Hafsa tagged me to post pictures of my bookshelf online, after Faraz started the general tag.
So, after some painfully hilarious attempts with my absolutely awful camera (sorry people!), I managed to get my books up :) Only for you Haffi!
My books almost reflect my absolutely disconnected interests. Most of the newer ones are catalogued on my LibraryThing. I think I'm also going to join BookMooch...
My collection includes books on professional development, Islam, fitness, some ficition, social causes, cooking and natural medicine. I often wonder how that comes together I have some 200 books lying in the store on British/European English fiction from my school days... Wouldn't it be amazing one day to go back and read them all again? But life's too short for that, and there's too much to do:)
Some dictionaries... rarely used now. I love the Penguin Dictionary of Quotations.
Books on hadith and sunnah:
Hmm... I wonder if cookbooks can be considered part of a bookshelf? But they're definitely part of me, since I believe in healthy cooking and a diet of abundance. The one book missing here is You are What you Eat by Dr Gillain McKeith. She's the world's best nutritionist. I had ordered 5 copies of this book for friends. It's an absolute must-have. I haven't touched most of these books since I moved back to my parents as mummy does all the cooking.
The book above the Juicing Bible is Healthy Eating for your Heart [I think...]. The Juicing Bible was a gift from my best friend Fatima... for the love of smoothies :)
All the above books are in shelves outside my room. Here are the ones on my desk:
John Maxwell is a star. Inshallah one day I'd like write a book like his on leadership, but from an Islamic perspective. After meeting Dan Shapiro, from the Harvard Negotiation Project personally, I had to get his books! Beyond Reason is an excellent book on communication, and together with the Conflict and Communication workbook, you're very well-equiped with skills to negotiate your way through any argument. I haven't read the 7 Habits of Highly Effective People by Stephen Covey that everyone has read, because I found it.. complicated and didn't have the patience @ that time to read it because... there isn't a better book by the Franklin Covey company than the 7 Habits of Highly Effective Teens. I can read that book over and over again. It's an absolute delight. I haven't finished reading Getting Things Done, inshallah in Ramadan since that's when I try to do a lot of planning.
A couple of these books were gifts from my wonderful friends.
Next to that, are books on social causes that I want to be aware about- Africa, poverty, Palestine, Middle East and Activism. Take Action and Take More Action are two wonderful books written for all age groups on plans, letters, ideas, etc for making a difference in your community. These books were written by two 12 year olds, Marc and Craig Keilburger.. they're probably my age now. I haven't read a few from these...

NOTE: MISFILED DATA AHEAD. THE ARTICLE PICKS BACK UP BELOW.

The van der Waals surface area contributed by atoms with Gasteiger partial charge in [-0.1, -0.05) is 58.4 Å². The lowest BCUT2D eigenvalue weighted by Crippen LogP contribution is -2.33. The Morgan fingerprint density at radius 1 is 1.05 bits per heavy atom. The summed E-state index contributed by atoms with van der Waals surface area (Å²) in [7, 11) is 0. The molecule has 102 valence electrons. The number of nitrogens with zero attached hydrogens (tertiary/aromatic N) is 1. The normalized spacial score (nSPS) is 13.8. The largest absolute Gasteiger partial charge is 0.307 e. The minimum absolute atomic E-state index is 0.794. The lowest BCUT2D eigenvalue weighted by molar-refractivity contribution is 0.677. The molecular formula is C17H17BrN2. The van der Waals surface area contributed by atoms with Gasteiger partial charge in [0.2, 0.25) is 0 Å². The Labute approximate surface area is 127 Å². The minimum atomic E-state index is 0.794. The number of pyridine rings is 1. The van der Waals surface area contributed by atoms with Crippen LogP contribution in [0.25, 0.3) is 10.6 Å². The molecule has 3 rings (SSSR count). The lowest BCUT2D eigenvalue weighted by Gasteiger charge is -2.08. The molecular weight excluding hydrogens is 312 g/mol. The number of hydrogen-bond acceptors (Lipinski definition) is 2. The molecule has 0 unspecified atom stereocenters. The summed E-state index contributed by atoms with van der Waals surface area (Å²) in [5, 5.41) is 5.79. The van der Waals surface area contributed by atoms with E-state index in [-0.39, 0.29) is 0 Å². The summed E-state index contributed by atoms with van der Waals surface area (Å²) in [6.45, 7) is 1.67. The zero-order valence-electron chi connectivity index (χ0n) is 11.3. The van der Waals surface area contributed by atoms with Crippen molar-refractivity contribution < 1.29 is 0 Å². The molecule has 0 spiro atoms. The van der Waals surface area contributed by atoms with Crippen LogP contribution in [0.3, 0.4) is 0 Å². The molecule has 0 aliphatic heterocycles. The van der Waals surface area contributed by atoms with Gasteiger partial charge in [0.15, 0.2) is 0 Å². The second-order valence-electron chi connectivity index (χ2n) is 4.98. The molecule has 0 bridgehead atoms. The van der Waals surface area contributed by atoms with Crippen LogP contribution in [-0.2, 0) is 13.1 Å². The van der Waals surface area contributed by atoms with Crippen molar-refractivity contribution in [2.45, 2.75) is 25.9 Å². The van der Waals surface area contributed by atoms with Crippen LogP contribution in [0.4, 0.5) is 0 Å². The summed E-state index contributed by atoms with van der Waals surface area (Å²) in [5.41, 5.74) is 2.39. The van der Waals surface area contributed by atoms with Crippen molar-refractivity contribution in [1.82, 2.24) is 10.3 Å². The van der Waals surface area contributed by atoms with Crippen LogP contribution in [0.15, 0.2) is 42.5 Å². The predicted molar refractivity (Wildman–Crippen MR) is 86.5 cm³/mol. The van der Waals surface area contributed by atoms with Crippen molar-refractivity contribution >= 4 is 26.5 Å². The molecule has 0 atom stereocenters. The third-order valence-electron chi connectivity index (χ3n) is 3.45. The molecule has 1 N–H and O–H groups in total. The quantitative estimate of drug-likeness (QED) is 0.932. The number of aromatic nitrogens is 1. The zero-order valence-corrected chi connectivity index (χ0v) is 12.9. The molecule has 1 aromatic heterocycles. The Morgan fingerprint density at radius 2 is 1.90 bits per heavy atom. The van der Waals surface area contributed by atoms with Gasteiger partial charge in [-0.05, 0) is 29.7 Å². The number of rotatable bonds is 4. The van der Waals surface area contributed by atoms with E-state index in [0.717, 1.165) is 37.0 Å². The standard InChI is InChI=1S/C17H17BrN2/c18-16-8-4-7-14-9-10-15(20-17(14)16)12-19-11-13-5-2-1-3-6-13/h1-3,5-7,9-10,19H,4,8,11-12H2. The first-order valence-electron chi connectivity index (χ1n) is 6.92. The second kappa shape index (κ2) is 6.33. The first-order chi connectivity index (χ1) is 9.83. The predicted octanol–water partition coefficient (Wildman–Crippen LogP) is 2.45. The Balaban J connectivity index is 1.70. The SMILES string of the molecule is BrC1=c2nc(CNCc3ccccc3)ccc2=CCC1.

And then, some random fiction. I have very little time to read good books, so I avoid fiction, but I'd definitely buy all of Paulo Coelho books. Like the Flowing River is the inspiration for the Matters of the Rock series.
Founders at Work is a book that talks about... 30 founders of IT companies. Nice read. I bought it after Guy Kawasaki recommended it.
There are a few little books for lifting anyone's mood: Eeyore's book of gloom, 7 Habits of Highly Effective People, Qur'anic treasures and more...
Under the books for learning Arabic, are my course books for the CanFitPro certification that I completed this year. Strength Training Anatomy is a very comprehensive book on muscular conditioning. And the last set of binded books are from the Almaghrib Institute.
And finally, in the glass shelf above all these books, are mostly books about Islam. I haven't read many of these, but from those that I have, I've learnt a lot Alhamdulillah. I haven't read any of the Harun Yahya book, and I'm not sure why I bought them in the first place. I love the writings of Maulana Wahiduddeen Khan- very simple yet powerful. May Allah (swt) bless the scholars. His An Islamic Treasury of Virtues has been my main source of reference for my Glimpses into the Life of Umar Farooq blog. Dr A'id Al Qarni seems to be a popular writer in Saudi/UAE. My sister gifted me his You can be the Happiest Woman in the World.
Hammad, there's one of your favourite books too ;)
And thus it ends here. My Engineering books are missing. They're still lying in Toronto...
Let's see now... to do my part of tagging, I choose Sheepoo of Internals, and Sayam of Tranquil. Tariq of.. what's your blog's name? :P MTR's Musings I know you're trying to blog somewhere. And of course, my favourite, Raheel of Intellijunkt Commentary if you're back and 2 inches taller.
And my two best friends, Asma of Asma Maryam Ali and Sawitri of Life is a journey, so where are you going?- I've seen your massive bookshelves, perhaps you can showcase a section of your favourite books online? Especially since we don't have many books in common.
Finally, the ultimate traveller, the friendly Ozair of The Blog about Nothing :)
This was hard to do, mostly because I don't read most books with 100% attention, and there are many that I haven't even started on. I probably only have 30-40% of the information in my head, and I can't say I implement much of it...
I also have a collection of audio CDs, but let's not go there.. Oops.. did I give another tagging idea to Hafsa? :P